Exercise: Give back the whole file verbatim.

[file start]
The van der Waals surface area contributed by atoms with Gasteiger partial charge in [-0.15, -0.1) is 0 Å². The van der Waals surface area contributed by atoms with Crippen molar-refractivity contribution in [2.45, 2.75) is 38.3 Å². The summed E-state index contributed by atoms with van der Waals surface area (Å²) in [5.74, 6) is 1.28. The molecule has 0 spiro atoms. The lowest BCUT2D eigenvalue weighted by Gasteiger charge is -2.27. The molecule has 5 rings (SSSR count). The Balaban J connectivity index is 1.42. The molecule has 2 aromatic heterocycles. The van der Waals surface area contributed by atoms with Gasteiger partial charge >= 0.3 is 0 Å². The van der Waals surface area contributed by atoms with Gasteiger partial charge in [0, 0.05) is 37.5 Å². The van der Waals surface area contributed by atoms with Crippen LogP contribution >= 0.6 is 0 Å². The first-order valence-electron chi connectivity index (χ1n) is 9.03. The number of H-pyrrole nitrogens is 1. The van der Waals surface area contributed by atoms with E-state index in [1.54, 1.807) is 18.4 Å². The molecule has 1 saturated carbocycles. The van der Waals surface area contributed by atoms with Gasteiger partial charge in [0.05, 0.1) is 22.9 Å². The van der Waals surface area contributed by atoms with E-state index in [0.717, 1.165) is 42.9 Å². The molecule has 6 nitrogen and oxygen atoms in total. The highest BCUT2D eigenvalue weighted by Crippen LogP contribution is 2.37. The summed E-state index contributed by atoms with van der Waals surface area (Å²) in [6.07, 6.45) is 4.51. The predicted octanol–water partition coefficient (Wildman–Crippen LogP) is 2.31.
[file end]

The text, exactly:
The van der Waals surface area contributed by atoms with Gasteiger partial charge in [-0.15, -0.1) is 0 Å². The van der Waals surface area contributed by atoms with Crippen molar-refractivity contribution in [2.45, 2.75) is 38.3 Å². The summed E-state index contributed by atoms with van der Waals surface area (Å²) in [5.74, 6) is 1.28. The molecule has 0 spiro atoms. The lowest BCUT2D eigenvalue weighted by Gasteiger charge is -2.27. The molecule has 5 rings (SSSR count). The Balaban J connectivity index is 1.42. The molecule has 2 aromatic heterocycles. The van der Waals surface area contributed by atoms with Gasteiger partial charge >= 0.3 is 0 Å². The van der Waals surface area contributed by atoms with Gasteiger partial charge in [0, 0.05) is 37.5 Å². The van der Waals surface area contributed by atoms with Crippen LogP contribution >= 0.6 is 0 Å². The first-order valence-electron chi connectivity index (χ1n) is 9.03. The number of H-pyrrole nitrogens is 1. The van der Waals surface area contributed by atoms with E-state index in [1.54, 1.807) is 18.4 Å². The molecule has 1 saturated carbocycles. The van der Waals surface area contributed by atoms with Gasteiger partial charge in [0.05, 0.1) is 22.9 Å². The van der Waals surface area contributed by atoms with E-state index in [0.717, 1.165) is 42.9 Å². The molecule has 6 nitrogen and oxygen atoms in total. The highest BCUT2D eigenvalue weighted by Crippen LogP contribution is 2.37. The summed E-state index contributed by atoms with van der Waals surface area (Å²) in [6.07, 6.45) is 4.51. The predicted octanol–water partition coefficient (Wildman–Crippen LogP) is 2.31.